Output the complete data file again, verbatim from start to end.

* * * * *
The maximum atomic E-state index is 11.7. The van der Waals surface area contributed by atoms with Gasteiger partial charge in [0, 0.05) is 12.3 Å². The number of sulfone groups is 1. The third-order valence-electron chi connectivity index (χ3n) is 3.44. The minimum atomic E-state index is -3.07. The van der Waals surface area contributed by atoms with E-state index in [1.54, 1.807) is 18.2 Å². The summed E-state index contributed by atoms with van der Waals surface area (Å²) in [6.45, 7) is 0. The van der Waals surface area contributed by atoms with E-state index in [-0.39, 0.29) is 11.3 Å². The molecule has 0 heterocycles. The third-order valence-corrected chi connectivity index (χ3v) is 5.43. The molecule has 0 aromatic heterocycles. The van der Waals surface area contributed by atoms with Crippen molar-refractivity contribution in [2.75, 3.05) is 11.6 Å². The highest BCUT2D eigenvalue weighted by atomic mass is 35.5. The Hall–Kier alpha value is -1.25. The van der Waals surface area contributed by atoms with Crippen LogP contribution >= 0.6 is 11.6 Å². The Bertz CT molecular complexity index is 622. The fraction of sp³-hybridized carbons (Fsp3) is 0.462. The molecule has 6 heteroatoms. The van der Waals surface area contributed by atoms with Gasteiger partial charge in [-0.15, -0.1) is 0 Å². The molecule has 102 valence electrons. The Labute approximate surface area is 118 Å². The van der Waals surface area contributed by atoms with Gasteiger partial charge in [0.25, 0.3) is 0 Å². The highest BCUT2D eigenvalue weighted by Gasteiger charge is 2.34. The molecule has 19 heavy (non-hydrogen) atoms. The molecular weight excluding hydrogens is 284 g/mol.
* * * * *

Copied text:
The maximum atomic E-state index is 11.7. The van der Waals surface area contributed by atoms with Gasteiger partial charge in [0, 0.05) is 12.3 Å². The number of sulfone groups is 1. The third-order valence-electron chi connectivity index (χ3n) is 3.44. The minimum atomic E-state index is -3.07. The van der Waals surface area contributed by atoms with E-state index in [1.54, 1.807) is 18.2 Å². The summed E-state index contributed by atoms with van der Waals surface area (Å²) in [6.45, 7) is 0. The van der Waals surface area contributed by atoms with E-state index in [-0.39, 0.29) is 11.3 Å². The molecule has 0 heterocycles. The third-order valence-corrected chi connectivity index (χ3v) is 5.43. The molecule has 0 aromatic heterocycles. The van der Waals surface area contributed by atoms with Crippen molar-refractivity contribution in [2.75, 3.05) is 11.6 Å². The highest BCUT2D eigenvalue weighted by atomic mass is 35.5. The Hall–Kier alpha value is -1.25. The van der Waals surface area contributed by atoms with Crippen LogP contribution >= 0.6 is 11.6 Å². The Bertz CT molecular complexity index is 622. The fraction of sp³-hybridized carbons (Fsp3) is 0.462. The molecule has 6 heteroatoms. The van der Waals surface area contributed by atoms with Gasteiger partial charge in [-0.15, -0.1) is 0 Å². The molecule has 102 valence electrons. The Labute approximate surface area is 118 Å². The van der Waals surface area contributed by atoms with Gasteiger partial charge in [0.25, 0.3) is 0 Å². The highest BCUT2D eigenvalue weighted by Gasteiger charge is 2.34. The molecule has 19 heavy (non-hydrogen) atoms. The molecular weight excluding hydrogens is 284 g/mol.